Finally, plaintiff also challenges on appeal the district court's grant of defendants' motions for attorneys' fees in both lawsuits, in the amount of $1,049.40 for the wrongful termination lawsuit and $1,584.10 for the workplace injury lawsuit. In both cases, the district court cited N.C. Gen. Stat. § 6_21.5 and N.C.R. Civ. P. 11 as the bases for its award of fees and included a single finding of fact simply incorporating by reference defendants' affidavits for attorneys' fees. We affirm the award under N.C. Gen. Stat. § 6_21.5 only.
N.C. Gen. Stat. § 6_21.5 provides in pertinent part: In any civil action or special proceeding the court, upon motion of the prevailing party, may award a reasonable attorney's fee to the prevailing party if the court finds that there was a complete absence of a justiciable issue of either law or fact raised by the losing party in any pleading. . . . The court shall make findings of fact and conclusions of law to support its award of attorney's fees under this section.
This Court has previously held that the fact-finding requirement in this section is satisfied when the trial court incorporates by reference the motions and affidavits of the party moving for fees. Winston-Salem Wrecker Ass'n v. Barker, 148 N.C. App. 114, 118_19, 557 S.E.2d 614, 617_18 (2001) (when the trial court's order held simply that fees "'should be granted in accordance with the provisions of G.S. § 6_21.5 upon the grounds raised in said motions and affidavit,'" this Court noted that "[c]omprehensive review of the order, the motion, and the affidavit and its attachments provides sufficient findings of fact to support the award of attorney's fees"). Barker is controlling as to N.C. Gen. Stat. § 6-21.5, and we are thus compelled to hold that the district court's incorporation of defendants' affidavits sufficed to support the court's award of fees. In re Appeal from Civil Penalty, 324 N.C. 373, 384, 379 S.E.2d 30, 37 (1989) ("Where a panel of the Court of Appeals has decided the same issue, albeit in a different case, a subsequent panel of the same court is bound by that precedent, unless it has been overturned by a higher court."). (See footnote 4) The trial court's conclusion that plaintiffs' claims in both actions were non-justiciable is fully supported by the record. In the context of an award of attorneys' fees, the test regarding whether a claim is non-justiciable is whether the "party persisted in litigating the case after a point where he should reasonably have become aware that the pleading he filed no longer contained a justiciable issue." Sunamerica Fin. Corp. v. Bonham, 328 N.C. 254, 258, 400 S.E.2d 435, 438 (1991). With respect to the wrongful termination and slander claims, plaintiff included no factual allegations in his complaint and offered no evidence in support of his claims in opposition to defendants' motion for summary judgment. See N.C.R. Civ. P. 56(e) ("When a motion for summary judgment is made and supported as provided in this rule, an adverse party may not rest upon the mere allegations or denials of his pleading, but his response, by affidavits or as otherwise provided in this rule, must set forth specific facts showing that there is a genuine issue for trial."). With respect to the workplace injury action, we note that plaintiff freely admits that these causes of action arose solely out of his pending claims before the Industrial Commission. As we have stated, it is well-settled in this State that employees must pursue claims arising out of workplace-related injuries under the Workers' Compensation Act in the IndustrialCommission only and, therefore, plaintiff's claims were not justiciable in small claims court or district court. Under these circumstances, plaintiff failed to show that the district court erred in awarding fees based on non-justiciability.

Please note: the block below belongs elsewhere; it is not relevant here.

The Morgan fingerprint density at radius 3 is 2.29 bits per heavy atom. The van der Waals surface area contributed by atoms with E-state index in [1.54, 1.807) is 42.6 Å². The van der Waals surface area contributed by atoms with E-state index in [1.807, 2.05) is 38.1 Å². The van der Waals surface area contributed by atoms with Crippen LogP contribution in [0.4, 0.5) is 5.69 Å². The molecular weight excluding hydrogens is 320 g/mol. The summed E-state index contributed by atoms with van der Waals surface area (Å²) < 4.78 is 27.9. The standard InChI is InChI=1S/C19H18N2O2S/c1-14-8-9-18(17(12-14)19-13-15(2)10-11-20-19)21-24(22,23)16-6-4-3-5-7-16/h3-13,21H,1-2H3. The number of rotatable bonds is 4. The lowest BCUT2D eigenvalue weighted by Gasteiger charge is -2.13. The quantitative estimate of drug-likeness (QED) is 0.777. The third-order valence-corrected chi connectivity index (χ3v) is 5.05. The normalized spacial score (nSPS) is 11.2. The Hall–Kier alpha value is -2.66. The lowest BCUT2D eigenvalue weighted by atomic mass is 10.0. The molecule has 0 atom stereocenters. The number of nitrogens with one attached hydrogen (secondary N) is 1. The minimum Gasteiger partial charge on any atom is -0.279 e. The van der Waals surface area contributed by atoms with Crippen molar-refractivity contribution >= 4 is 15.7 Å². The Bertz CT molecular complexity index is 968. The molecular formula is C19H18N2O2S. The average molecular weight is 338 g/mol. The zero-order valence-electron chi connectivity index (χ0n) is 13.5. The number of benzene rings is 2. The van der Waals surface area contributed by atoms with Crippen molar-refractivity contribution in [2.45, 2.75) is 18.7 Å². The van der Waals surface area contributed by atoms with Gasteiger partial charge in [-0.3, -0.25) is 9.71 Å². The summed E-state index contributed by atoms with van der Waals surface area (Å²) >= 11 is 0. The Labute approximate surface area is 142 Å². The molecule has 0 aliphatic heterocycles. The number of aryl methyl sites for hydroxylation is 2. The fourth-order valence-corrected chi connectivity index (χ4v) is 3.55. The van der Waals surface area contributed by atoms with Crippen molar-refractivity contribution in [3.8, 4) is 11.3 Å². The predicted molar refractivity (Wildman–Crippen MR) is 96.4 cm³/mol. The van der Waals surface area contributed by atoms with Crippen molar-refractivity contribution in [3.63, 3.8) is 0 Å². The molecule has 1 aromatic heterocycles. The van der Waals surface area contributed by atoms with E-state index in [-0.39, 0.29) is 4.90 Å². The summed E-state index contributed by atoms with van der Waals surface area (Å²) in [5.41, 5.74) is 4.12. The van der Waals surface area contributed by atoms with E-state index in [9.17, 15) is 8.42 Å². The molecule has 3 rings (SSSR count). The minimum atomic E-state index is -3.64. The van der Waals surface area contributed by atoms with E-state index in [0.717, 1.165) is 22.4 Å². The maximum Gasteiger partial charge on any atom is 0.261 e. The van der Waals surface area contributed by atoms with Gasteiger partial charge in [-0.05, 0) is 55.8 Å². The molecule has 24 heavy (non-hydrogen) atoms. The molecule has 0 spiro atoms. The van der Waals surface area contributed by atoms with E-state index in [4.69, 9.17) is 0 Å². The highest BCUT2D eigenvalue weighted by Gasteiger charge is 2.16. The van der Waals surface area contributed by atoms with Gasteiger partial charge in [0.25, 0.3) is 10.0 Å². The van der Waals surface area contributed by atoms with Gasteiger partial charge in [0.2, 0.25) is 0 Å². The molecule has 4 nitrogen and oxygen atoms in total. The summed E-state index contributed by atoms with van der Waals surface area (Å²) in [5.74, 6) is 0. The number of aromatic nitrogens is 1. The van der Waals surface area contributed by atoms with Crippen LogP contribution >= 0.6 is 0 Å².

Judges TYSON and STEELMAN concur.
Report per Rule 30(e).